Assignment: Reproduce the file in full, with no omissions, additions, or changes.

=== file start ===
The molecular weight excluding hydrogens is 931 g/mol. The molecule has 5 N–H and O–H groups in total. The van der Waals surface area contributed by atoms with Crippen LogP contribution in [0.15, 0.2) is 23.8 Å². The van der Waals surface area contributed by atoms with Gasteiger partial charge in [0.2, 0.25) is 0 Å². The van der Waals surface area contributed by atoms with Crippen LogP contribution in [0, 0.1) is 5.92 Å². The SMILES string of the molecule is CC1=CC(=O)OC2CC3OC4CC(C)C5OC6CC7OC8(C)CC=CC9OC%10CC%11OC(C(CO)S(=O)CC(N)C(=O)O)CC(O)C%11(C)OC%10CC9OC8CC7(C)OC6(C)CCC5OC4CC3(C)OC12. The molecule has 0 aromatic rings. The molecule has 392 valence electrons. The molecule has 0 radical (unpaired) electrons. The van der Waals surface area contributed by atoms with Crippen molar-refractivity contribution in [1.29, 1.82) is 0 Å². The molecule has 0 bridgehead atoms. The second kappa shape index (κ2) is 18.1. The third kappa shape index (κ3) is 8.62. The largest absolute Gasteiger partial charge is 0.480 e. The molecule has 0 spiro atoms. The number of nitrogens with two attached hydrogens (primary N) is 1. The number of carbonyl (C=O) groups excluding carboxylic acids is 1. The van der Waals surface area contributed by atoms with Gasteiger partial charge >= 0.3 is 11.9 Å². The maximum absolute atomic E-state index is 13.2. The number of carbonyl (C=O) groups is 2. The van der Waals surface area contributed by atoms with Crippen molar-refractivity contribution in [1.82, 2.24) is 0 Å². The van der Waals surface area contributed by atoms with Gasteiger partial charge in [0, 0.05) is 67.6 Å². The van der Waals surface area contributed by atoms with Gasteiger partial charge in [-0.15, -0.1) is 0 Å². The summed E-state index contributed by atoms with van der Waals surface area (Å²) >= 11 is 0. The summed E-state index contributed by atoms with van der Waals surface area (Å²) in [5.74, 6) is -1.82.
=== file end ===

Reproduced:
The molecular weight excluding hydrogens is 931 g/mol. The molecule has 5 N–H and O–H groups in total. The van der Waals surface area contributed by atoms with Crippen LogP contribution in [0.15, 0.2) is 23.8 Å². The van der Waals surface area contributed by atoms with Gasteiger partial charge in [0.2, 0.25) is 0 Å². The van der Waals surface area contributed by atoms with Crippen LogP contribution in [0, 0.1) is 5.92 Å². The SMILES string of the molecule is CC1=CC(=O)OC2CC3OC4CC(C)C5OC6CC7OC8(C)CC=CC9OC%10CC%11OC(C(CO)S(=O)CC(N)C(=O)O)CC(O)C%11(C)OC%10CC9OC8CC7(C)OC6(C)CCC5OC4CC3(C)OC12. The molecule has 0 aromatic rings. The molecule has 392 valence electrons. The molecule has 0 radical (unpaired) electrons. The van der Waals surface area contributed by atoms with Crippen molar-refractivity contribution in [1.29, 1.82) is 0 Å². The molecule has 0 bridgehead atoms. The second kappa shape index (κ2) is 18.1. The third kappa shape index (κ3) is 8.62. The largest absolute Gasteiger partial charge is 0.480 e. The molecule has 0 spiro atoms. The number of nitrogens with two attached hydrogens (primary N) is 1. The number of carbonyl (C=O) groups excluding carboxylic acids is 1. The van der Waals surface area contributed by atoms with Gasteiger partial charge >= 0.3 is 11.9 Å². The maximum absolute atomic E-state index is 13.2. The number of carbonyl (C=O) groups is 2. The van der Waals surface area contributed by atoms with Crippen molar-refractivity contribution in [1.82, 2.24) is 0 Å². The van der Waals surface area contributed by atoms with Gasteiger partial charge in [0, 0.05) is 67.6 Å². The van der Waals surface area contributed by atoms with Gasteiger partial charge in [-0.15, -0.1) is 0 Å². The summed E-state index contributed by atoms with van der Waals surface area (Å²) >= 11 is 0. The summed E-state index contributed by atoms with van der Waals surface area (Å²) in [5.74, 6) is -1.82.